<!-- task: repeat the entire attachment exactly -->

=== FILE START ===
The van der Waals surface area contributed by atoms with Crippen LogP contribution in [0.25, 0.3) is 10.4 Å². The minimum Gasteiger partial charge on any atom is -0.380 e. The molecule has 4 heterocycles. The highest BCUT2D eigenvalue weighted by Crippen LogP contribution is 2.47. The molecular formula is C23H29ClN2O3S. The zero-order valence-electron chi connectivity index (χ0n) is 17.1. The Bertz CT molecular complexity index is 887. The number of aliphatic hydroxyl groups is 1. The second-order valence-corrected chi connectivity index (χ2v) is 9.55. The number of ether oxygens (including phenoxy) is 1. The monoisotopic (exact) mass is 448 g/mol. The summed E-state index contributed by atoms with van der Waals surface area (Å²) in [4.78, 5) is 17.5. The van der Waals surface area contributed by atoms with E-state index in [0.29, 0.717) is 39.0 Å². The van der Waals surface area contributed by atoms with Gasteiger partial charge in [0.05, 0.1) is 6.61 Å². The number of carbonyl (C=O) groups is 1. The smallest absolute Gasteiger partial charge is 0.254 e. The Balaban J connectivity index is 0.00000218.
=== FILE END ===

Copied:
The van der Waals surface area contributed by atoms with Crippen LogP contribution in [0.25, 0.3) is 10.4 Å². The minimum Gasteiger partial charge on any atom is -0.380 e. The molecule has 4 heterocycles. The highest BCUT2D eigenvalue weighted by Crippen LogP contribution is 2.47. The molecular formula is C23H29ClN2O3S. The zero-order valence-electron chi connectivity index (χ0n) is 17.1. The Bertz CT molecular complexity index is 887. The number of aliphatic hydroxyl groups is 1. The second-order valence-corrected chi connectivity index (χ2v) is 9.55. The number of ether oxygens (including phenoxy) is 1. The monoisotopic (exact) mass is 448 g/mol. The summed E-state index contributed by atoms with van der Waals surface area (Å²) in [4.78, 5) is 17.5. The van der Waals surface area contributed by atoms with E-state index in [0.29, 0.717) is 39.0 Å². The van der Waals surface area contributed by atoms with Gasteiger partial charge in [0.05, 0.1) is 6.61 Å². The number of carbonyl (C=O) groups is 1. The smallest absolute Gasteiger partial charge is 0.254 e. The Balaban J connectivity index is 0.00000218.